Isn’t that an oxymoron – scrawls on disused building walls, one would think, was the exact opposite of Art. But Graffiti in the hands of artists like Banksy is now not only appreciated as a highly creative form but it has been around much longer than the of modern urban slum. The word actually is Italian in origin and means ‘scratched’ – in fact the first ‘graffiti’ artists were busy chipping patterns on rocks and pebbles a whopping 30,000 years back.
Soup cans and comic strips as Art ?! Yes, you read it right – these were some of the everyday objects that was transformed into cultural icons during the 1960s. the most widely recognized example of the Pop Art movement is perhaps the golden print of Hollywood sex goddess, Marilyn Monroe by Andy Warhol.
Amidst the misty environs of the Nilgiris, few pursuits can be more fulfilling than reading. With a book in hand and a steaming cup of Darjeeling tea, one could easily get lost in winding, twisting lanes of Imagination or get transported to faraway times and places.
And so, a long-held dream was given shape when our very own book club met for the first time. It included members from fields as diverse as pure sciences, management and literature. We began talking about the kind of books we read and subjects that interest us. What a myriad colours went up to make the palette – travel, fiction, poetry, philosophy, biography and so much more. We discussed the perplexing plot of The Time Traveller’s Wife which is nevertheless made relatable by its charming comedy. Also up for discussion was the philosophy of spiritual leader J Krishnamurti and the challenges involved in its comprehension. Far more engaging was the digression to Rishi Valley School, based on Krishnamurti’s vision of education and its relevance to present-day educational system. Scattered mention of Oprah Winfrey’s new biography as well as Kahlil Gibran’s The Prophet added variety to our discussions.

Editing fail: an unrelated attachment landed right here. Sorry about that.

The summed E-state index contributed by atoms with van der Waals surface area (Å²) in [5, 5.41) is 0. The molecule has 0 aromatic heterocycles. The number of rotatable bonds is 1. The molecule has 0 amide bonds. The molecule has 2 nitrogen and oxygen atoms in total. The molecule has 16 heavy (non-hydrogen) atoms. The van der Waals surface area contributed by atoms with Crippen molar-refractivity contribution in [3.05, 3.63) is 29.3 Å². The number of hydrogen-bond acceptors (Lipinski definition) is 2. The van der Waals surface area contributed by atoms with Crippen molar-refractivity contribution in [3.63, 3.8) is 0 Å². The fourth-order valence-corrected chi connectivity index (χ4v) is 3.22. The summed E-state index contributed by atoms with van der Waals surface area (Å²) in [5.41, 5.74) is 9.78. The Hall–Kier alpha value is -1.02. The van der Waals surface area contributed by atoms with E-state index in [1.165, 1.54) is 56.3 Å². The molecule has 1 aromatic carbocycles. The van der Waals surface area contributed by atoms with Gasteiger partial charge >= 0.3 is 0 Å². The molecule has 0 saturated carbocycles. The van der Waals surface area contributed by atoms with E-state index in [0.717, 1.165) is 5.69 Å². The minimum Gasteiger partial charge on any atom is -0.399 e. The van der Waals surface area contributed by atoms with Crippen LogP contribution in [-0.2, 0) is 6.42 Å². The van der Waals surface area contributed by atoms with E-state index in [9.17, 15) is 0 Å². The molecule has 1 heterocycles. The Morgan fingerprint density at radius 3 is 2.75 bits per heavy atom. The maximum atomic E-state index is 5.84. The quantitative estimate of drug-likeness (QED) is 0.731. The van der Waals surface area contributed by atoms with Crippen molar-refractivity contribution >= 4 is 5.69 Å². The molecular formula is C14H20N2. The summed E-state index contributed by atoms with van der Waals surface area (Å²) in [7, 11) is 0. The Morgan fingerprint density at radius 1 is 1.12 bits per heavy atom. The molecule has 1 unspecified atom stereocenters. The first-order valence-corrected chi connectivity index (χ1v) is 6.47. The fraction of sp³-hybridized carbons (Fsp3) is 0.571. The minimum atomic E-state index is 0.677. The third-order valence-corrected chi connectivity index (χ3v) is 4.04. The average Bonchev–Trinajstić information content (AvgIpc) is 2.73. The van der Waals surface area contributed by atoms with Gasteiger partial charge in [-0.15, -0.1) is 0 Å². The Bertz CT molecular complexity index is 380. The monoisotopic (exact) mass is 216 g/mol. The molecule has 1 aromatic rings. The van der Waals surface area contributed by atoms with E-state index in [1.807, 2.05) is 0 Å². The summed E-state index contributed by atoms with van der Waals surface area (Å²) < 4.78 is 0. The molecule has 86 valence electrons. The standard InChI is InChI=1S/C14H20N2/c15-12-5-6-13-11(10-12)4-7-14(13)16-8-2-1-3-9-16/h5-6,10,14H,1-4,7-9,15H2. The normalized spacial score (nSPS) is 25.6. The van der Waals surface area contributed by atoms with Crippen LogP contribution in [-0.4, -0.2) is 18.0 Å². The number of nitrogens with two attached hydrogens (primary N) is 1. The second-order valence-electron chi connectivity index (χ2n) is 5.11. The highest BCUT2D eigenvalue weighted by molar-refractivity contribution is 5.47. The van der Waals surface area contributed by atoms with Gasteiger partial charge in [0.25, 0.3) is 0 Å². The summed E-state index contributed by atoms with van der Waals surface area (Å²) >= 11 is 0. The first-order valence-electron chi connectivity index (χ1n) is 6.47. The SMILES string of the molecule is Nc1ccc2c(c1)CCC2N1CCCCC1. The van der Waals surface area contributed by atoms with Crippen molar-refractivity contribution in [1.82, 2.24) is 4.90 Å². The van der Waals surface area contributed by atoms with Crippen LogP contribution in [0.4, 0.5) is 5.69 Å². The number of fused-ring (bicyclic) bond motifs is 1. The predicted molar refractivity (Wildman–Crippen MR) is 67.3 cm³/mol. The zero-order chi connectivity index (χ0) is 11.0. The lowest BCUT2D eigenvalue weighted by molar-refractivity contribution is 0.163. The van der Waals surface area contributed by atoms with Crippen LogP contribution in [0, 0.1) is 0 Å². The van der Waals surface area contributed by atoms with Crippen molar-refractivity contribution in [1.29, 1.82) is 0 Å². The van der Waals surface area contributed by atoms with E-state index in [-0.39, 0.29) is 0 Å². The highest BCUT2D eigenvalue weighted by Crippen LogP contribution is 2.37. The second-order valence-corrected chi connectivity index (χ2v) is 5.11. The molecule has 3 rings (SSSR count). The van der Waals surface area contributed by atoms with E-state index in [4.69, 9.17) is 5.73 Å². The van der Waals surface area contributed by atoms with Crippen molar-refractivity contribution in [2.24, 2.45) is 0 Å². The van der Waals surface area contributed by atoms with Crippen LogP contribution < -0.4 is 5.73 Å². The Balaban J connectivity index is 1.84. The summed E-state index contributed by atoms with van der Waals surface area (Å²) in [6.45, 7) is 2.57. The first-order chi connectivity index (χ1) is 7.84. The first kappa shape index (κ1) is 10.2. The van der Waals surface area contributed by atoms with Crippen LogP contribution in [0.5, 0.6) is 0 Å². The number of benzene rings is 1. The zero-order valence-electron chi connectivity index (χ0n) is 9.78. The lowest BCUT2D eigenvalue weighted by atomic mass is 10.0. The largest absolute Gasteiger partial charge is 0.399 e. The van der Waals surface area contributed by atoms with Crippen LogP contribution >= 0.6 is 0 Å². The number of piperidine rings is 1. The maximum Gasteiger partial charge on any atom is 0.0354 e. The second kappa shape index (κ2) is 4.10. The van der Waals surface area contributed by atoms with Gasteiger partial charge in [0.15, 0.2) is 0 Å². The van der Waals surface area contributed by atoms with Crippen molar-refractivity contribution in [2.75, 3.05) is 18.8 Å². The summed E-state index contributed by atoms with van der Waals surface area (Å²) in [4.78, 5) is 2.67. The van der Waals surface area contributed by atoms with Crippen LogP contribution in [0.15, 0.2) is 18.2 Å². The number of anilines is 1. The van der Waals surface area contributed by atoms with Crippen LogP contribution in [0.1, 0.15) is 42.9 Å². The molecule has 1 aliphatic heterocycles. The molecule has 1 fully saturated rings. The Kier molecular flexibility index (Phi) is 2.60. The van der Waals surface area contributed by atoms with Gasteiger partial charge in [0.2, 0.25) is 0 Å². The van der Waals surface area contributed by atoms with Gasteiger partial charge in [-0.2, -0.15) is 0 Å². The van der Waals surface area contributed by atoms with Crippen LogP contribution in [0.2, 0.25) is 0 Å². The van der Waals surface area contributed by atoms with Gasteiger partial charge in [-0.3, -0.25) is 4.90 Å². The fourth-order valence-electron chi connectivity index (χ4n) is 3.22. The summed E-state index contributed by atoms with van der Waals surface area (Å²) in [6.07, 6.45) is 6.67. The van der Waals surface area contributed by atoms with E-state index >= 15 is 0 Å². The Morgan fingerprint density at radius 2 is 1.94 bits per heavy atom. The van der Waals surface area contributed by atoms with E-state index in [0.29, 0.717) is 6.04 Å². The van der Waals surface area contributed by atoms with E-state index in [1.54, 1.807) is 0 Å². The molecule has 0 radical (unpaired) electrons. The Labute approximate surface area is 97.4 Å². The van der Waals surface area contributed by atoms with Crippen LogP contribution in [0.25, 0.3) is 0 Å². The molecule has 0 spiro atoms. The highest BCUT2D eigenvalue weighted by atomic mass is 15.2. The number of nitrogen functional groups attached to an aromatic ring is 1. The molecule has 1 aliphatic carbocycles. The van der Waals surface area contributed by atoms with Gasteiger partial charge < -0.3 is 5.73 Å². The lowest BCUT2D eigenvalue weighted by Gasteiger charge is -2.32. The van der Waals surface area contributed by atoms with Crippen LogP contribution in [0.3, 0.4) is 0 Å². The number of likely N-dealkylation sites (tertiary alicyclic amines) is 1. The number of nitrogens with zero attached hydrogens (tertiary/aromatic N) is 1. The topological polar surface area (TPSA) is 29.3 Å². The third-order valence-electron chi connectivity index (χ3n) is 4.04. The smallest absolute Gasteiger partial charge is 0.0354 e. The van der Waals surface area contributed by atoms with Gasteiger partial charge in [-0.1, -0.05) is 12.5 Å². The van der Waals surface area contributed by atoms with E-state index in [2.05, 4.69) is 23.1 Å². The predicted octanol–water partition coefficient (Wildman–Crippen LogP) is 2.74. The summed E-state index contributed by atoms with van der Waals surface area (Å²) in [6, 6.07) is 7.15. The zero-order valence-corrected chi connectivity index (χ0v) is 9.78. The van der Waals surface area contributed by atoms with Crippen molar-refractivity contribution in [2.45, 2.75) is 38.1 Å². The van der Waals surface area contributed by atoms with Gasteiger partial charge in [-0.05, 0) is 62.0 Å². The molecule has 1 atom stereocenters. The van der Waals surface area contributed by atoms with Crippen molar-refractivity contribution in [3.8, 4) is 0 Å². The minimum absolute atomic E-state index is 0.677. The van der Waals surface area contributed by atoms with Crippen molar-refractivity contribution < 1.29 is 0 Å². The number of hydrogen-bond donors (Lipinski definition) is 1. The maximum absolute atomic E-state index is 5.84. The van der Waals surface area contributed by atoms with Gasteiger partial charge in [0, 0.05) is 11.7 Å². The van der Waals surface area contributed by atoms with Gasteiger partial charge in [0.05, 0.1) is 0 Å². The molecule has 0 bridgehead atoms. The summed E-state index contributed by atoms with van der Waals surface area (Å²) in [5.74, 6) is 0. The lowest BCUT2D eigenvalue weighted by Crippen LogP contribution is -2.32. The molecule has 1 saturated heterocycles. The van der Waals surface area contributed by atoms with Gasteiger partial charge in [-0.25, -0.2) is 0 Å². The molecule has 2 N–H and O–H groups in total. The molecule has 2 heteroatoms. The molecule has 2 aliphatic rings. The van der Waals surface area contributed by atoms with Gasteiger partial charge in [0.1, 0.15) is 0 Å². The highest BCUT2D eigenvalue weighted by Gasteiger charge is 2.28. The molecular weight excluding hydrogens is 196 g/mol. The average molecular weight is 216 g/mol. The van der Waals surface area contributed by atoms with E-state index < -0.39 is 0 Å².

Eventually we got down to the business of choosing a book and headed for the library’s biography section. After a good deal of rifling through shelves and badgering the assistant librarian about book titles, we decided to go with four different biographies of the first woman Prime Minister of India, Indira Gandhi. With her being at the helm of several controversial and decisive moments of the country’s history, the texts promise to be interesting!
As I looked for the candles, one of the stories from Jhumpa Lahiri’s Interpreter of Maladies came to my mind. In this short story titled, “A Temporary Matter”, an estranged couple makes a series of confessions over four nights of power outage which eventually impacts their marriage in important ways.
Will this evening bring about such significant changes around me too? Unlikely, I thought as the cheery voices of my neighbours rolled in from their balcony, singling ‘Mamma Mia, here we go again, My My how can I resist you”.